The recent spread of the novel coronavirus has created panic at a global level. With the number of cases worldwide of the Covid-19 surpassing 180,000, with more than 7000 deaths, the governments across the globe still struggle to contain the pandemic.
The researchers across the world are in a continuous effort to discover a vaccine to defeat the virus. Meanwhile, bringing new hope, Australian researchers claimed to have found two drugs- an HIV and an anti-malaria medicine, to treat novel coronavirus.
“The two drugs, which were used in test tubes, stopped coronavirus in its tracks and a clinical trial on humans was ready to begin,” the University of Queensland Centre for Clinical Research Director David Paterson said.
The two medications include an HIV drug and an anti-malaria drug called chloroquine. According to Paterson, they administered one of the medications to some of the first few COVID-19 patients in Australia, and the patients completely recovered after all signs of the virus disappeared.
“It’s a potentially effective treatment. Patients would end up with no viable coronavirus in their system at all after the end of therapy. What we want to do at the moment is a large clinical trial across Australia, looking at 50 hospitals, and what we’re going to compare is one drug versus the other, versus the combination of the two drugs,” added Paterson.
He also added that while the new COVID-19 medicines had successful outcomes in some patients, it had not been tested in a controlled or a comparative manner. He also added that drugs could be administered as oral tablets. “Our doctors were very, very surprised that an HIV drug could work against the novel coronavirus and there was a bit of scepticism,” he said.
The US begins phase one clinical trial of an anti-corona investigational vaccine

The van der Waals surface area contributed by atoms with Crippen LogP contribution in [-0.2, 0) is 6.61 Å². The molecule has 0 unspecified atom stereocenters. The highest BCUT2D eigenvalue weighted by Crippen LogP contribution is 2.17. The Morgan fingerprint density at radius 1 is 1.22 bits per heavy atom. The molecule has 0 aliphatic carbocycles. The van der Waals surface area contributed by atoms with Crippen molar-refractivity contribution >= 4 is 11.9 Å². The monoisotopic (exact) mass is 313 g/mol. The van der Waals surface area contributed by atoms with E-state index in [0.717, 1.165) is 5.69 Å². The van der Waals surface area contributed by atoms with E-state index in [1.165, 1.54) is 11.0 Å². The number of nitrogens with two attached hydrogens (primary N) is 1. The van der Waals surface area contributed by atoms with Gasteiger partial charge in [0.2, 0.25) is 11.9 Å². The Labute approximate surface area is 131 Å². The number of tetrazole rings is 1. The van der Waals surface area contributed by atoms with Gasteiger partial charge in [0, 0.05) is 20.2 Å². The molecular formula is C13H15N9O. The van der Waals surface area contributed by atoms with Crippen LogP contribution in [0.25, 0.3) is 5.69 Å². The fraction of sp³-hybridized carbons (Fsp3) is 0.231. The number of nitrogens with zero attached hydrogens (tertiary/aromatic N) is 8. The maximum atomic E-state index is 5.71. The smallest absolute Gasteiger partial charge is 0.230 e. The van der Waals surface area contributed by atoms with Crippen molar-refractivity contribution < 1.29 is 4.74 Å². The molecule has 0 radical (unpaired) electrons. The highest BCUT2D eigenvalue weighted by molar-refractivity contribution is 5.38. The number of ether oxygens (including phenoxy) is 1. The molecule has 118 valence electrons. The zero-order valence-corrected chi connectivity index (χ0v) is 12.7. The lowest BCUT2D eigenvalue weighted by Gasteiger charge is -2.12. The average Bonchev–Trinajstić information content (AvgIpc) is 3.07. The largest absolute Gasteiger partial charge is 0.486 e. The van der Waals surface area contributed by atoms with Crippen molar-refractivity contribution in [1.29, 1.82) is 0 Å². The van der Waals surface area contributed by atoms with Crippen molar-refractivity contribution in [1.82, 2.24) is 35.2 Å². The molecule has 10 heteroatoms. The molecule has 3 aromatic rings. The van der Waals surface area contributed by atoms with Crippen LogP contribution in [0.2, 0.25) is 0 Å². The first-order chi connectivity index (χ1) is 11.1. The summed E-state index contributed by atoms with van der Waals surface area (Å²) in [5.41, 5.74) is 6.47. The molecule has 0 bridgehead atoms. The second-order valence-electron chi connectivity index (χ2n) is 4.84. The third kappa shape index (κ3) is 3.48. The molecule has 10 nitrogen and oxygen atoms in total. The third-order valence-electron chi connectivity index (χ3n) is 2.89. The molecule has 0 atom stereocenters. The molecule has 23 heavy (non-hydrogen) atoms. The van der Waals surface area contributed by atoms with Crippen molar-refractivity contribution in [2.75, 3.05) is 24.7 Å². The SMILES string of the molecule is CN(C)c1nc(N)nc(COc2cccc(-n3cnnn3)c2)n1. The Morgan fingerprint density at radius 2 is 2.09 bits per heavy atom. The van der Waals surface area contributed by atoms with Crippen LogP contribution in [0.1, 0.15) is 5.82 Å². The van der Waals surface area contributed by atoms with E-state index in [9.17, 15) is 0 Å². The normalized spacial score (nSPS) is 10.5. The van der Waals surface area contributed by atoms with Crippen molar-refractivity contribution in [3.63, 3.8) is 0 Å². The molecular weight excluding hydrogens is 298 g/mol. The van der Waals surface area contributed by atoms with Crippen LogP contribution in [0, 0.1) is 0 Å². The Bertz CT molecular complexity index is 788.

The US has also begun the phase one clinical trial of an investigational vaccine designed to protect against the coronavirus disease. The trial began at the Kaiser Permanente Washington Health Research Institute (KPWHRI) in Seattle as the first participant received the investigational vaccine. The vaccine called mRNA-1273 is developed by US National Institutes of Health (NIH) scientists and collaborators at biotechnology company Moderna, which is based in Cambridge, Massachusetts.
Funding was also provided by the Oslo-based Coalition for Epidemic Preparedness Innovations (CEPI). But, according to the researchers, it may be another year to 18 months before it becomes available, once it has passed more trial phases to prove it works and is safe.
The trial will study the impact of different doses delivered by intramuscular injection in the upper arm, with participants monitored for side-effects like soreness or fever.
FDA grants emergency use authorization for coronavirus tests from Hologic, LabCorp
The US Food and Drug Administration has granted Emergency Use Authorization for Hologic’s Panther Fusion SARS-CoV-2 test and Laboratory Corporation of America (LabCorp) for its COVID-19 RT-PCR test. “Staff at FDA have been working nonstop to expedite the review and authorization of diagnostics during this public health emergency,” said FDA Commissioner Stephen M. Hahn, M.D.
Google-backed coronavirus testing website goes live
A google-backed site has been launched to direct people to appropriate medical services and up-to-date information on the coronavirus pandemic. But the website, created by Verily, a life sciences unit of Google’s parent company, Alphabet, fell far short of the wide-ranging capabilities administration officials described on Friday. Though, after only a few hours online, the site has already run out of appointments.
Million corona cases already?
Findings published online in the journal Science suggest that the spread of the novel coronavirus from Hubei Province, China before travel restrictions imposed on January 23 likely seeded a million cases worldwide so far, many so mild that people might not have realized they were infected.
The analysis suggests that before travel restrictions were instituted in Wuhan, 86% of cases were undocumented. The model also estimates that these undetected cases were 55% as contagious as were documented infections.
Source: News 18, Science Alert, FDA.gov, The New York Times, Medscape